"We don't want to make a non-action film, but there are different ways to be exciting," he adds. "We've kept gadgets to a minimum and put Bond in situations where he has to use his own resources to survive."

As an example, Maibaum refers to a scene in A View to a Kill where Bond is knocked unconscious and put into a car which is dropped into a lake. He awakens shortly after going underwater but can't swim away -- or the baddies standing on the shore watching his apparent demise will really kill him.

"In Thunderball we gave Bond a little gadget that gave him five minutes of air," Maibaum recalls. "This time he uses what's available. He breathes the air from one of the tires."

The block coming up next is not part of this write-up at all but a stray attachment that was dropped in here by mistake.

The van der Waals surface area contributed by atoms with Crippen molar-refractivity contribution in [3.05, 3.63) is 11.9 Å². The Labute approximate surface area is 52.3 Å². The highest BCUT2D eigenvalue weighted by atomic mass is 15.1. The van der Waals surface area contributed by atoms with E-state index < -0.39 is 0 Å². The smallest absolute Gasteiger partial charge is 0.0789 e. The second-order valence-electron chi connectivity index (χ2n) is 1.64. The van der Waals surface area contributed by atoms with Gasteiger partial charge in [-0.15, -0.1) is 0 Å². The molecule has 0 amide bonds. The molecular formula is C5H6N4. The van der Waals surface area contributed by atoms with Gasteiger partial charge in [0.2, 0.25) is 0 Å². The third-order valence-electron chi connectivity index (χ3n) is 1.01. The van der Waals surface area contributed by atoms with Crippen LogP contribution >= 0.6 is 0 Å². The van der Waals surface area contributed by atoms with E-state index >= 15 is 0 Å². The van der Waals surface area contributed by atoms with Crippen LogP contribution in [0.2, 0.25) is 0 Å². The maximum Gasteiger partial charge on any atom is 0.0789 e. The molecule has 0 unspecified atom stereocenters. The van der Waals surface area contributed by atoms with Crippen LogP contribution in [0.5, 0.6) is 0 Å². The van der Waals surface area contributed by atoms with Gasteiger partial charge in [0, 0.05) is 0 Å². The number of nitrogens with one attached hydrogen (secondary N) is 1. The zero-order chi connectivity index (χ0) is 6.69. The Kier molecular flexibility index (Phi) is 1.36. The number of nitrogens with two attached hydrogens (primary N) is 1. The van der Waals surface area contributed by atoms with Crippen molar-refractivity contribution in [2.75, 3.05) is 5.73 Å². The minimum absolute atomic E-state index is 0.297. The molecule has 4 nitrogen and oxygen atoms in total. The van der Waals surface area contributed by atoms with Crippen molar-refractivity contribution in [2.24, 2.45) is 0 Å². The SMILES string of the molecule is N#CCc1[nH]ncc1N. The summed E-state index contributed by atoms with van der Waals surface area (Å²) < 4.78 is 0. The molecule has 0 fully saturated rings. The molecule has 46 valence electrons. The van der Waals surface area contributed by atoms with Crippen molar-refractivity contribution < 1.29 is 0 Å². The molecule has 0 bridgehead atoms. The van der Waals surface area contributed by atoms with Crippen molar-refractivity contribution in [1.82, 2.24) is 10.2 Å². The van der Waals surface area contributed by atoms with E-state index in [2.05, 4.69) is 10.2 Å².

While Bond's methods have changed, the amazing stunts the 007 films are famous for are still as abundant and wild as ever. Bond's faces certain death many times in A View to a Kill -- he faces it in a fight to the death on the Golden Gate Bridge's towering spires, racing down the streets of San Francisco in a stolen fire truck, leaping ice-flows in the frozen tundra, and braving raging sea water in abandoned mines deep in California's fragile crust.


Michael G. Wilson


"We do try for the spectacular, and I think that's part of what people look for in the Bond films. I don't think a really, well done, honest-to-goodness stunt is ever bad," Wilson says. "We only have two or three that are really, really breath-taking. But it's "We do try for the spectacular, and I think that's part of what people look for in the Bond films. I don't think a really, well done, honest-to-goodness stunt is ever bad,"